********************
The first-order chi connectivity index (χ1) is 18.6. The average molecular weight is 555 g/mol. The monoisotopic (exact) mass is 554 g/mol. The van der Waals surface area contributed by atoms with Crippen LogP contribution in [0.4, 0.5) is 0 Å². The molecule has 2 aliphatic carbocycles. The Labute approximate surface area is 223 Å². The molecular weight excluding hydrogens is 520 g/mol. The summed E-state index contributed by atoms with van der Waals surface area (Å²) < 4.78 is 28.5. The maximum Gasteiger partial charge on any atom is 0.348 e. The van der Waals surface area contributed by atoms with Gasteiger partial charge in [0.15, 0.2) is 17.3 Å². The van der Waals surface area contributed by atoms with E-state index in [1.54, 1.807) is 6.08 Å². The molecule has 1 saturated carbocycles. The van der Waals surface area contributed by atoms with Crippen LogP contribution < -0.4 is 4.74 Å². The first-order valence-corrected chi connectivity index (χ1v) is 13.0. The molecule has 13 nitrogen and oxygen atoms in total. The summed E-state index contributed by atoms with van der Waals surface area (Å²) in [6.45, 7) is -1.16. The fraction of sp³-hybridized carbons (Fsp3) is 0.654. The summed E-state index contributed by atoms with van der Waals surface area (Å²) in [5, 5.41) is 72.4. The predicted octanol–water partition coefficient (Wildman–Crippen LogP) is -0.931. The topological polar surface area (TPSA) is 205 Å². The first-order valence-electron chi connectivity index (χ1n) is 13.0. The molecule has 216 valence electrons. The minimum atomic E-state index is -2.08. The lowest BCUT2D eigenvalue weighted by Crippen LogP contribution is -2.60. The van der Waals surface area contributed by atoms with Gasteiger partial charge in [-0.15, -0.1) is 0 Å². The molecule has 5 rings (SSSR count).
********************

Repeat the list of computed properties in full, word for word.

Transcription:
The first-order chi connectivity index (χ1) is 18.6. The average molecular weight is 555 g/mol. The monoisotopic (exact) mass is 554 g/mol. The van der Waals surface area contributed by atoms with Crippen LogP contribution in [0.4, 0.5) is 0 Å². The molecule has 2 aliphatic carbocycles. The Labute approximate surface area is 223 Å². The molecular weight excluding hydrogens is 520 g/mol. The summed E-state index contributed by atoms with van der Waals surface area (Å²) < 4.78 is 28.5. The maximum Gasteiger partial charge on any atom is 0.348 e. The van der Waals surface area contributed by atoms with Gasteiger partial charge in [0.15, 0.2) is 17.3 Å². The van der Waals surface area contributed by atoms with E-state index in [1.54, 1.807) is 6.08 Å². The molecule has 1 saturated carbocycles. The van der Waals surface area contributed by atoms with Crippen LogP contribution < -0.4 is 4.74 Å². The first-order valence-corrected chi connectivity index (χ1v) is 13.0. The molecule has 13 nitrogen and oxygen atoms in total. The summed E-state index contributed by atoms with van der Waals surface area (Å²) in [6.45, 7) is -1.16. The fraction of sp³-hybridized carbons (Fsp3) is 0.654. The summed E-state index contributed by atoms with van der Waals surface area (Å²) in [5, 5.41) is 72.4. The predicted octanol–water partition coefficient (Wildman–Crippen LogP) is -0.931. The topological polar surface area (TPSA) is 205 Å². The first-order valence-electron chi connectivity index (χ1n) is 13.0. The molecule has 216 valence electrons. The minimum atomic E-state index is -2.08. The lowest BCUT2D eigenvalue weighted by Crippen LogP contribution is -2.60. The van der Waals surface area contributed by atoms with Gasteiger partial charge in [-0.15, -0.1) is 0 Å². The molecule has 5 rings (SSSR count).